Do you get together with other educators in discussion groups? If you have any different ideas or experiences, share them here with us.

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17 thoughts on “Discussion Groups and Feedback Sessions – PD in Focus 2

  1. Dear Vicky,
    I can consider myself extremely lucky as we have a very supportive working environment at school. I have wonderful fellow teachers and there’s a lot of sharing going on all the time! On one hand, it is enhanced by the fact that there’s no competition in our institution. Teachers do not see one another as rivals but as friends who face same students and often same problems. As I can feel the support and encouragement from the others rather than judgment, I am not afraid to say when things are not going the way I would love them to. I know schools where the ambience in teachers’ room is far from being positive and this is where people isolate themselves from others in fear of coming over us weak or not good enough.

    On the other hand, getting support from the others is very much connected to our own initiative. We should not shy away from asking for help and advice. I started doing it the day I began working in my current school and never looked back!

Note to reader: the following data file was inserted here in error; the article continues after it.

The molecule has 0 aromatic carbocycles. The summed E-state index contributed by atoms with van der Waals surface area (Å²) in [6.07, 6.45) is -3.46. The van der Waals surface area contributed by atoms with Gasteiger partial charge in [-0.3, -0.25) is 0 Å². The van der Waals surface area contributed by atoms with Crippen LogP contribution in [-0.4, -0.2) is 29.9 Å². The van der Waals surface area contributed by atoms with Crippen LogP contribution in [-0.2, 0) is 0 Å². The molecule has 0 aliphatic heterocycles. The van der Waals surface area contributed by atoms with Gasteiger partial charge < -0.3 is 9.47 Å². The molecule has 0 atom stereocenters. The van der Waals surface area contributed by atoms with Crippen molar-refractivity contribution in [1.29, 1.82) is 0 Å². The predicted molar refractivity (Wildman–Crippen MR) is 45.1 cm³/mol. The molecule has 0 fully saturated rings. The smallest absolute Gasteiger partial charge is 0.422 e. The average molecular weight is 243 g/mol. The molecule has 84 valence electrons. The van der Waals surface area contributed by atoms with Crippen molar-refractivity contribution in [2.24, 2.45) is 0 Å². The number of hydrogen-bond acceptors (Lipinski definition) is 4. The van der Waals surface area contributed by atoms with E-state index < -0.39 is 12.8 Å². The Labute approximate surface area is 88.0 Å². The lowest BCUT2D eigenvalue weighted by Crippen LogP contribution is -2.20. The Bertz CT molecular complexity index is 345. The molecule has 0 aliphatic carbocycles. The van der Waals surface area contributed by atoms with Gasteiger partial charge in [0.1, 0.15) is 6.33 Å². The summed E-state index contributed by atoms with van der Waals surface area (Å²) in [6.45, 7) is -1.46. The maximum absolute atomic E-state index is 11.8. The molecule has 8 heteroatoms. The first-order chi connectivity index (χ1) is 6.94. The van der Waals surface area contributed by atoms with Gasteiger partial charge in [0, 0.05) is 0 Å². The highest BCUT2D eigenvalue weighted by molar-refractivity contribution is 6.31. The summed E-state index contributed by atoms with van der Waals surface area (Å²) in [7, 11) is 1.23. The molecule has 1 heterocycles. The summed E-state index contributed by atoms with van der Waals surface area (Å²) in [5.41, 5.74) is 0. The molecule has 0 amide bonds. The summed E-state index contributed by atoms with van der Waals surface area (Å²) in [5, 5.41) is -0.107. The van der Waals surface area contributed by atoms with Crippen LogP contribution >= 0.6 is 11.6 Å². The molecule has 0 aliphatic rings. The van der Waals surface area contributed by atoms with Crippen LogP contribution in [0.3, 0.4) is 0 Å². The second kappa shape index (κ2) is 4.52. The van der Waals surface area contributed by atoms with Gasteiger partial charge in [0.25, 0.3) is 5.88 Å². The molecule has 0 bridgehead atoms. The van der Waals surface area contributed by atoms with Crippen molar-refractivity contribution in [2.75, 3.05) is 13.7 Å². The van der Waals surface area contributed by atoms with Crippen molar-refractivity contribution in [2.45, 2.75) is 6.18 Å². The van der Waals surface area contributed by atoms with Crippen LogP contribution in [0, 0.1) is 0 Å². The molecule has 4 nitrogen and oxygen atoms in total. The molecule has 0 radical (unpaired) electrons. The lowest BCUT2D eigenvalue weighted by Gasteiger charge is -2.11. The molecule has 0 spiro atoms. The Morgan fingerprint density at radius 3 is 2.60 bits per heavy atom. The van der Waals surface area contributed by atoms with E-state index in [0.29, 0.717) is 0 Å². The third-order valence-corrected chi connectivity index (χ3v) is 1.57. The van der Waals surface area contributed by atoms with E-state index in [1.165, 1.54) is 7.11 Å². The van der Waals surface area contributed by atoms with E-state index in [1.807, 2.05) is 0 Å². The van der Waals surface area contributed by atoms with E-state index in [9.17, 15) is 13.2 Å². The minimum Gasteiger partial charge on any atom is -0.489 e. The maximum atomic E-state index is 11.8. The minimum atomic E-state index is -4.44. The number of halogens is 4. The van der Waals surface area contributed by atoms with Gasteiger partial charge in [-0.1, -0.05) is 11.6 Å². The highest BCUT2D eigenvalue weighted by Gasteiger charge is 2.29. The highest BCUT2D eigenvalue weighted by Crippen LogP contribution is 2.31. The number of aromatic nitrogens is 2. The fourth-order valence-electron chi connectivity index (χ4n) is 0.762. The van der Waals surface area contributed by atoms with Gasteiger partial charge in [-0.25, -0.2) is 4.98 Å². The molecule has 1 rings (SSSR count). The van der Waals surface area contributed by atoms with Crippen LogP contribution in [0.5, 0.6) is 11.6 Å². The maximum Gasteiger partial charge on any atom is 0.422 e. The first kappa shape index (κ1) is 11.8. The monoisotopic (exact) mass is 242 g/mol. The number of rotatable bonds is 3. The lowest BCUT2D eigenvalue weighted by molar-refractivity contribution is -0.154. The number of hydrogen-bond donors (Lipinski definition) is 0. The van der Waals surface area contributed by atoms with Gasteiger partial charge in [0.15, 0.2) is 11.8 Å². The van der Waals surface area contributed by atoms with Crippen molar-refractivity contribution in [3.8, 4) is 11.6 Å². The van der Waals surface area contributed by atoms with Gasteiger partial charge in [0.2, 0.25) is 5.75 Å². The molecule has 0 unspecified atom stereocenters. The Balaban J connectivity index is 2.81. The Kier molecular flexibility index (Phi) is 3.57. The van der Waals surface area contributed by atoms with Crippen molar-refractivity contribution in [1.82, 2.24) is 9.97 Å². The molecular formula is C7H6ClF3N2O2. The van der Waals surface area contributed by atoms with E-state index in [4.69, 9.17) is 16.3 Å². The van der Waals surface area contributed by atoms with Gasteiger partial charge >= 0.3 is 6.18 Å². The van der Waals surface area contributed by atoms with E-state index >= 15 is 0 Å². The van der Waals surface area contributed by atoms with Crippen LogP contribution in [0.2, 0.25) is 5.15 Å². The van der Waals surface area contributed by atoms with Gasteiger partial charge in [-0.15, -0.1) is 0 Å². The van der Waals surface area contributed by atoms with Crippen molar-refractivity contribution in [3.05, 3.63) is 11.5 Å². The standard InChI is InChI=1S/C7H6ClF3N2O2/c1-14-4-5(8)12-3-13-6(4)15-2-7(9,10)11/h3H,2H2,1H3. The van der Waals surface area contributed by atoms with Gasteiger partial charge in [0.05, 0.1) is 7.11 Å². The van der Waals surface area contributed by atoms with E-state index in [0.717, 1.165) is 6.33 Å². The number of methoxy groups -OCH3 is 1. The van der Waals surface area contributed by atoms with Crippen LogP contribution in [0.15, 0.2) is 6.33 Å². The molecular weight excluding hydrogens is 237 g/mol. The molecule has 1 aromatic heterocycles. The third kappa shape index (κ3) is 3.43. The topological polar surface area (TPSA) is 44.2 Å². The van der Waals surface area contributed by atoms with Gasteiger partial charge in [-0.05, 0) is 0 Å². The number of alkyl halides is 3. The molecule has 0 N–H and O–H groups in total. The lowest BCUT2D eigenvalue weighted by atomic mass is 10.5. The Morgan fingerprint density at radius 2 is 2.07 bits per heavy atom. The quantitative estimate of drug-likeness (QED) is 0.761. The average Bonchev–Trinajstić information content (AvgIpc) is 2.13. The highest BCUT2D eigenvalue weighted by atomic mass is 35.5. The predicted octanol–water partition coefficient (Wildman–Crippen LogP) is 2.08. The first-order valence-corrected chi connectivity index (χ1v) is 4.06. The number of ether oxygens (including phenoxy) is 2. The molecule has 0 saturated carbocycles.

Have a great Sunday workshop!

    1. Hi Sirja!

      What beautiful images you have shared from your school – it is the nicest, most pleasant environment that fosters great feelings and creativity among the teachers. That is then passed on to the students as well, I am sure, who feel great to be in such a learning environment.

      I love your sentence: “We should not shy away from asking for help and advice.”

      Thanks so much,
      Vicky

  2. Dear Vicky,

    Hello from Sofia, Bulgaria!

    Your idea to encourage teachers & students’ cooperation and support is great!

    I’ve just started an international project on diversity, tolerance, prejudice, etc. The name of our project might be UNITED IN DIVERSITY, but we haven’t decided yet.
    I’ m new to this kind of projects, and would be happy if you could help us with some ideas.